Right now hundreds of Monarch Butterflies are sailing by. Some sail so high that they only show up in binoculars, but others pass within a meter of the disinterested pewee. The pewee's preening session ends only when a clear-winged, soft-bodied Mayfly-like insect wings by, for this is something more typical of a pewee's diet. This insect vanishes into the pewee in a fraction of a second.
In review, I first saw migrating Monarchs on September 21, in Kentucky. Then on October 6 a smaller number than this appeared at Samalayuca. The date on which I am seeing these great numbers in Santa Catarina is October 23. Many of the butterflies are faded and have tattered wings. It's easy to believe that they have come long distances.
If you're living the Mexican Dream in your little ranchito with a few orange and banana trees in the backyard and chickens scratching among the weeds, and you throw scraps to your chickens, Inca Doves will probably settle there once the chickens have gobbled the best morsels. Here Inca Doves appear along the trail paralleling the stream and on sandbars.
Bernardino de Sahagún, the Spanish priest who during the 1500's wrote the great history of central Mexico's Aztecs, reports that the Aztecs called Inca Doves cocotli, because the doves' cooing, to the Aztecs' ears, sounded like coco, coco. The Aztecs assured Sahagún that Inca Doves mate for life, and that when they make their sad cooing it's because one of the mates has died. Still, the Aztecs believed that eating the birds was therapeutic. Eating them drove away sadness and, in women, countered jealousy and caused them to forget about men.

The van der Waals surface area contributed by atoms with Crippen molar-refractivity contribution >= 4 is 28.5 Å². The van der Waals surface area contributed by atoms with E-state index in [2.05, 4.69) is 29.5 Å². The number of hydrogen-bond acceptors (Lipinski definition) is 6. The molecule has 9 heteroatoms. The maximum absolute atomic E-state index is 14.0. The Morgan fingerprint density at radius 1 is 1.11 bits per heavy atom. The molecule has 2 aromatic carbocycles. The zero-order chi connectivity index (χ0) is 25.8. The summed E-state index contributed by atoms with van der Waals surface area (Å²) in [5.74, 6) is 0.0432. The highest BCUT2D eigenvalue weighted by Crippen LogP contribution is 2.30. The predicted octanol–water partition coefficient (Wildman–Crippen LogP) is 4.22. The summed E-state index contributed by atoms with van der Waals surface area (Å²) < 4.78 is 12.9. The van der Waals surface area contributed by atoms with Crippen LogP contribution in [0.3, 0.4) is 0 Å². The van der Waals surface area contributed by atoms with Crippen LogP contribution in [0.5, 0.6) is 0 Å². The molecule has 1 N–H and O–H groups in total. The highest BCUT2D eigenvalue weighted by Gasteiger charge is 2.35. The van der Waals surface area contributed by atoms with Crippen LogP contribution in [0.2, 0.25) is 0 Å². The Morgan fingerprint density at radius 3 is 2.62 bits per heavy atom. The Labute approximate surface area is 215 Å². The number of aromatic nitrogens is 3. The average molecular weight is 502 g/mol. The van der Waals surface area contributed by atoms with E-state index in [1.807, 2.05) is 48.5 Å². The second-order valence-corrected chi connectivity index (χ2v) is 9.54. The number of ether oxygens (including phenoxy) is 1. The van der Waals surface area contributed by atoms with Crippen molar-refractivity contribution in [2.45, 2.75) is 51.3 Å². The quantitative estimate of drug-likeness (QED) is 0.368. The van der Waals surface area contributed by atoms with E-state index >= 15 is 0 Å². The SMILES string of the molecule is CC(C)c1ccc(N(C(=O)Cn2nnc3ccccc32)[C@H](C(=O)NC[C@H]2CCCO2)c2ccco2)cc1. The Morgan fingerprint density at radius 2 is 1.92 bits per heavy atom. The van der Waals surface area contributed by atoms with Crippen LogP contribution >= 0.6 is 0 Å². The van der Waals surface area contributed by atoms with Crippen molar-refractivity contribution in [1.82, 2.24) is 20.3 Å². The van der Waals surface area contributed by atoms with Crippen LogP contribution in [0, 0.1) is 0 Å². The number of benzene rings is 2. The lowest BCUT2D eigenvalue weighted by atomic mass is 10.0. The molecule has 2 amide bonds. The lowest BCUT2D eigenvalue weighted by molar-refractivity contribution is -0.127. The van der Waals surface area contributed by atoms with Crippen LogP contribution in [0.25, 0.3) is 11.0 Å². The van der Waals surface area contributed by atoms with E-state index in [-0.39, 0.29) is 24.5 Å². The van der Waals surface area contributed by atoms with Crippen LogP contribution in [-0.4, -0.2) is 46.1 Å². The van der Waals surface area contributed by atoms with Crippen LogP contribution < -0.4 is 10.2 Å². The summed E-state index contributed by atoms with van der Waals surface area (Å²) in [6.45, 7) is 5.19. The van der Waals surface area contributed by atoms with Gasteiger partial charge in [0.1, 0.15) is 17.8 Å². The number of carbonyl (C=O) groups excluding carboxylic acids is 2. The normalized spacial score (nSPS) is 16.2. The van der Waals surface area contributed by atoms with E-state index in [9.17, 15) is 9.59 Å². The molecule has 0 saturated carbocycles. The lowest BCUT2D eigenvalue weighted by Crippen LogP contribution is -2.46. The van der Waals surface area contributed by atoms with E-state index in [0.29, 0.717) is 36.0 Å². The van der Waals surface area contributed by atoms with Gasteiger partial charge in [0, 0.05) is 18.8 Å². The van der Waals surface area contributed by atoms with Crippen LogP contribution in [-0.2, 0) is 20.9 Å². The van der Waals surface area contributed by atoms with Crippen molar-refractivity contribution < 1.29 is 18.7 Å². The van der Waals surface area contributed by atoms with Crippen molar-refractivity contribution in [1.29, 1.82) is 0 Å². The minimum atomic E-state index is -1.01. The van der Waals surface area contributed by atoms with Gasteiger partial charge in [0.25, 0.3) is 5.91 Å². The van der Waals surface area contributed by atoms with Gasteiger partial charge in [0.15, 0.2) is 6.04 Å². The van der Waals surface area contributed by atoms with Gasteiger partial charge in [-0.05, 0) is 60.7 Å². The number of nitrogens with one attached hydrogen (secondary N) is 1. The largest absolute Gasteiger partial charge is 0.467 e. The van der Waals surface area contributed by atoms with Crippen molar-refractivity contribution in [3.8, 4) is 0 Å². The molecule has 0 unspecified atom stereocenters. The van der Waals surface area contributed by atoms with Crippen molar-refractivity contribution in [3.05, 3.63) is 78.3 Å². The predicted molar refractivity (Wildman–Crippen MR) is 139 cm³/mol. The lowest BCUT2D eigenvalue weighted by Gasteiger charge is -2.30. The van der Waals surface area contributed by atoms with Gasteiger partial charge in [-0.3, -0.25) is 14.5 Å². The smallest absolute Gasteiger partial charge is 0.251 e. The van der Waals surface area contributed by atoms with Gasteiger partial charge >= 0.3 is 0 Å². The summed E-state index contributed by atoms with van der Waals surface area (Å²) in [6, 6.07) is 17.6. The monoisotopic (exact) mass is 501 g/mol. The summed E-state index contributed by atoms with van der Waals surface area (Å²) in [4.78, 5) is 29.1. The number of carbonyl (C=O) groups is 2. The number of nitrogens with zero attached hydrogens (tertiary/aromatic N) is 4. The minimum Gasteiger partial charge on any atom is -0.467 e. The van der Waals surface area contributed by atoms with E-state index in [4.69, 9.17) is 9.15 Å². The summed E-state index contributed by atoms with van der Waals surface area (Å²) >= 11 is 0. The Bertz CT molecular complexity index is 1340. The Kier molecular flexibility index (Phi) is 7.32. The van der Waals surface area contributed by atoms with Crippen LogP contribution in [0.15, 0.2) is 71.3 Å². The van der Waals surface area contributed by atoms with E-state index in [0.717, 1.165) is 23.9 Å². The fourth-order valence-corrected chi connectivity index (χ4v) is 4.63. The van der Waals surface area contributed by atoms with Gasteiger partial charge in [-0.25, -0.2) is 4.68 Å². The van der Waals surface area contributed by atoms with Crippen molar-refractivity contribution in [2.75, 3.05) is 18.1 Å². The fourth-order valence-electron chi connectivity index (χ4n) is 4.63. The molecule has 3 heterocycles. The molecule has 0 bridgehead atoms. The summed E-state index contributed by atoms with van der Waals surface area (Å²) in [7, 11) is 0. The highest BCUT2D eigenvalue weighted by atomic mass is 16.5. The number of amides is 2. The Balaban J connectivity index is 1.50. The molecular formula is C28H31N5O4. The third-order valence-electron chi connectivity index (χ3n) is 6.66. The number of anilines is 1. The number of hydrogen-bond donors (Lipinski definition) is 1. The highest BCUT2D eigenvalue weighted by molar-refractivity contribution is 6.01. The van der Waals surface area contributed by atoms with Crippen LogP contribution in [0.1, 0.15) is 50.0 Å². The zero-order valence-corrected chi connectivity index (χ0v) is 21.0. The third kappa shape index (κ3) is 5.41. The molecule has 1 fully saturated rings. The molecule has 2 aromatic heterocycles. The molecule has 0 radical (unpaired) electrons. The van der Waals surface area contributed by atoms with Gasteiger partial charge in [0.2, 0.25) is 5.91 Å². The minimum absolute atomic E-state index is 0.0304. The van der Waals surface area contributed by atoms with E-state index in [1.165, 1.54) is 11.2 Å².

Inca Doves don't live as far south as the land of the Inca in Peru but they do occupy an area from the southwestern U.S. to Costa Rica. They don't migrate but during recent times they've been expanding their range northward. In the U.S. they were first recorded only in southern Texas, south of San Antonio but I've seen them in southern Mississippi. The Inca Dove's feathers have dark borders, which give the bird a scaly appearance. Sometimes they are known as Scaled Doves.
In Mexico these little birds are famous for their fights. Sometimes the sound of buffeting wings can be heard two house-lengths from a battling pair. On the other hand, mated pairs of this species, as with most dove species, give the impression that they are excessively affectionate for one another because of their "billing and cooing."
Here is this stop's Official List: